Getting around Montrose Point in winter can be tricky, even treacherous because of ice and snow covered streets, paths, and sidewalks. If you visit this winter, please be mindful of these conditions and exercise caution while walking and driving. Be especially careful on the fishing pier at the east end of the beach. Ice forms on the pier when it gets cold enough; if you slip and fall into Lake Michigan you’ll be in trouble. There are no ladders on the pier to climb out of the water. Note that there is a life preserver at the far south end of the pier. If you’re discreet you won’t need it.
Thousands of Sandhill Cranes migrated over Chicago on November 18 and 19. This is an annual occurrence in late fall when we get intense cold fronts and brisk west winds. These conditions are necessary to force them south out of Wisconsin and east as far as the city. Birders throughout Chicago and northeastern Illinois were reporting big numbers, as well as a few rarer Whooping Cranes. Several hundred Sandhills made it to Montrose, which is unusual, and a testament to how strong the winds were. The Sandhill Cranes in the photo flew right down the Lake Michigan shoreline and over Cricket Hill on their way south.
A strong cold front will pass through northern Illinois late in the day on October 12. The backside winds will be from the west on October 13 and 14. These conditions are favorable for several birds at Montrose, including Franklin’s Gulls, Short-eared Owls, and possibly American Avocets and Smith’s Longspurs. We should also see an influx of typical mid October passerines.
Look at the Magnolia Warbler in the accompanying photo. Magnolia Warblers are normally found in trees but cold weather can force them to look for insect prey on the ground. This isn’t unusual – birds have to find food where they can and will adjust their behavior accordingly. The temperature on October 9, 2022, when I took this photo, was in the 50s and it was windy. These conditions reduce insect activity and make life more challenging for insect dependent birds like most warblers. The Magnolia Warbler wasn’t alone on that day. Numbers of hungry Yellow-rumped Warblers and Golden-crowned Kinglets were also down low, busily looking for food. Some of the Yellow-rumpeds were even feeding on the sand in the Dunes.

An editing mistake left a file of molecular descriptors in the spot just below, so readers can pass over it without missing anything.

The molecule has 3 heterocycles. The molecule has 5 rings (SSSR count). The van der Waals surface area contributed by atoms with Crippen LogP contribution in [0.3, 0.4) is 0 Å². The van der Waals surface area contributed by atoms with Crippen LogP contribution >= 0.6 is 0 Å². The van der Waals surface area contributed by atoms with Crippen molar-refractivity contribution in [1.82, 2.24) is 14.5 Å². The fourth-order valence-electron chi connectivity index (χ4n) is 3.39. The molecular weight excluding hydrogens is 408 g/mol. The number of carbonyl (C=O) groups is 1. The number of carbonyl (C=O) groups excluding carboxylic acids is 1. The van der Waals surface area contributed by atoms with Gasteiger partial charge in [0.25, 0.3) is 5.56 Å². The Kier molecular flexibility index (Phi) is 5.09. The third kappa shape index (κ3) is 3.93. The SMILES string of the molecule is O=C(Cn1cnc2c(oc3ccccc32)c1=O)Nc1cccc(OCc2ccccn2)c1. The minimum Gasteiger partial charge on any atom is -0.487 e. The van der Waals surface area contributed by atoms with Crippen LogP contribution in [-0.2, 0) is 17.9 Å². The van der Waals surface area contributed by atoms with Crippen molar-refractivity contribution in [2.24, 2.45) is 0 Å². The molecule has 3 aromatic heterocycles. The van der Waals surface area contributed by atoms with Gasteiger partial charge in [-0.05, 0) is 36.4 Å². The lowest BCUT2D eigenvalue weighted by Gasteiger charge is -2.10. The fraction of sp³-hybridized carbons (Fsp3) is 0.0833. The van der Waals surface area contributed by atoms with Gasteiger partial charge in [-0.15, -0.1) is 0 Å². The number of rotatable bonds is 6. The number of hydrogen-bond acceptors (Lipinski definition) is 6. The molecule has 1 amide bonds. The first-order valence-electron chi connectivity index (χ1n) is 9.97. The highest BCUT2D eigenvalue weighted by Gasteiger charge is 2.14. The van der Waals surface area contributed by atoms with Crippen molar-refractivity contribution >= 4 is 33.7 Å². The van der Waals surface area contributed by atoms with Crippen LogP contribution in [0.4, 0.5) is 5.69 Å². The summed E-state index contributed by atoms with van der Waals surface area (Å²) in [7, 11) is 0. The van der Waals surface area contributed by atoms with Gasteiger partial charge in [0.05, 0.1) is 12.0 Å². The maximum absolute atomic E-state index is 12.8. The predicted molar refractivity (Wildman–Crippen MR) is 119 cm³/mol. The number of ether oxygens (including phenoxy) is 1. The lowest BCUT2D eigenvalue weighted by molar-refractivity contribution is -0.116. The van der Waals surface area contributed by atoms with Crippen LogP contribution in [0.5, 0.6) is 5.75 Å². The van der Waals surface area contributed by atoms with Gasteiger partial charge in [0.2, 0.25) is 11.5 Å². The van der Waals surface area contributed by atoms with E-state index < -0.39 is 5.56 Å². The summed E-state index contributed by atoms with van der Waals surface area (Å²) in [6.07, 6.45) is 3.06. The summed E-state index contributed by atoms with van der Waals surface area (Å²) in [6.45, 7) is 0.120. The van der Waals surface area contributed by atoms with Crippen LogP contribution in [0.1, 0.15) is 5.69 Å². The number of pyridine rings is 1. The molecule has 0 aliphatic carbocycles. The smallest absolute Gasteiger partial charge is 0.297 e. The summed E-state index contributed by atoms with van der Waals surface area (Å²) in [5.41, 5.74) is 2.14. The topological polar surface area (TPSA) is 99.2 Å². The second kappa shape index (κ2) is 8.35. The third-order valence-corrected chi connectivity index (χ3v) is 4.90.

The forecast for May 19 and May 20 looks good for a push of birds, with warmer temps and sustained southwest winds, ideal spring migration conditions. We’re a little past the peak of migration but we should see an influx of flycatchers, vireos, cuckoos, and “later” warblers like Connecticut and Mourning. As always, check the Montrose Point eBird Hotspot for the latest sightings.
The forecast for May 9 to May 14 looks good for a big movement of birds. We should see an influx of warblers, flycatchers, Catharus thrushes, and other migrants. Most of the week will see sustained south winds and temperatures in the 70s and 80s. This might turn out to be one of the best birding weeks of the year. If you can get out for a few hours on any day during the week, by all means do.